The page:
In the engrossing Boyhood, Richard Linklater (Before Sunrise, School of Rock) follows a small group of actors over the course of 13 real-time years. Mason (Ellar Coltrane) and his sister, Samantha (Lorelei Linklater), live with their mother, Olivia (Patricia Arquette). Father Mason Sr., known as Dad (Ethan Hawke), lives elsewhere. We see the actors age in their roles over the course of a decade, and it all happens without the big crises: no weddings, no funerals, no arrests, no sieges by cancer.
As Mason grows from five to 18, Boyhood becomes his movie. He’s in almost every scene. It may be that Linklater had something more family-focused in mind when he began; sister Samantha, for instance, is a delightful brat but later becomes laid-back and secretive.
As for mom and dad, Hawke’s character grows up in tandem with his son but maybe has a harder time for it, trading his GTO for a minivan and growing a sad little mustache. And Olivia is drawn to men who look like they have it figured out, but who turn out to be Republican martinets with personal problems.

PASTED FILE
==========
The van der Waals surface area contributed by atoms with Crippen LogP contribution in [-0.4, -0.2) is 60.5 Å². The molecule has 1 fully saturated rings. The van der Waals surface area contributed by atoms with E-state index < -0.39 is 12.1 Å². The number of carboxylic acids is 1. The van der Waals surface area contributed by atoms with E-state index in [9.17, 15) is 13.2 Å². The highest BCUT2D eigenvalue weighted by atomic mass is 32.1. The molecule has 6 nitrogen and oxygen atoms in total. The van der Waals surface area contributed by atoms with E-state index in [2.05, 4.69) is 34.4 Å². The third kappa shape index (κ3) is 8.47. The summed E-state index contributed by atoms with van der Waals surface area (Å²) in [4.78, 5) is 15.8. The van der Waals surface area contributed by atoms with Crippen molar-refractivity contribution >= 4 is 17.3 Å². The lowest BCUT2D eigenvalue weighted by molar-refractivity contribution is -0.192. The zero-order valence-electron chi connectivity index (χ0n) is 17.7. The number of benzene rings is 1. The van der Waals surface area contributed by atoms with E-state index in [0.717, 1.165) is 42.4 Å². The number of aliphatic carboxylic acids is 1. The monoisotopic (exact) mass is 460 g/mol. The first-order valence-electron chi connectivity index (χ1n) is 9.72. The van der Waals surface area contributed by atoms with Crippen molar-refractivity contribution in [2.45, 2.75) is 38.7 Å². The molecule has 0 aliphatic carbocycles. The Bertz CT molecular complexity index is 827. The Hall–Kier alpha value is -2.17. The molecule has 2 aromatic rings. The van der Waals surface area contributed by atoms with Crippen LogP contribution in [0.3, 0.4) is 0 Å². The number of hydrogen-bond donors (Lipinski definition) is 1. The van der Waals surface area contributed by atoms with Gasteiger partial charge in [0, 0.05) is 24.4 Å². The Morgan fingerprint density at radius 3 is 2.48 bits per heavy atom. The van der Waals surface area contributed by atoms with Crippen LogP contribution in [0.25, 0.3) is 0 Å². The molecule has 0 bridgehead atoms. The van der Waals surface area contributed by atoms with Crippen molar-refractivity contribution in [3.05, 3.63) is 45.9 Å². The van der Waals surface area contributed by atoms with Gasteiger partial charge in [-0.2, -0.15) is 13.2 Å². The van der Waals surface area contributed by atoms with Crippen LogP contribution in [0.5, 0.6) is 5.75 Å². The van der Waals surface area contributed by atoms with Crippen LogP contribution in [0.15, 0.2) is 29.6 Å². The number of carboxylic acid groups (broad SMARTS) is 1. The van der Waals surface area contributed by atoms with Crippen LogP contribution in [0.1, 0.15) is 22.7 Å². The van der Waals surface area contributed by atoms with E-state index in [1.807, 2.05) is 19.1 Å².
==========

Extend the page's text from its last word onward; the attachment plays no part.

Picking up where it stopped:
Boyhood is grounded in the cultural war. We see the kids campaigning in their neighborhood for Obama, and later, when Mason celebrates his 15th birthday at his step-grandparent’s place in the piney woods, his presents are a 20-gauge shotgun and a Bible with his name embossed on the cover in gold. It’s an affectionate visit, even if Mason doesn’t know how to take it.
If there is such a thing as history too recent to remember, there’s also such a thing as memories too beautiful to carry in the mind. Boyhood recovers them, or at least the memories like them. Linklater is a constant student, gladly learning and gladly teaching.
‘Boyhood’ is playing at the Rafael Film Center, 118 Fourth St., San Rafael. 415.454.5813.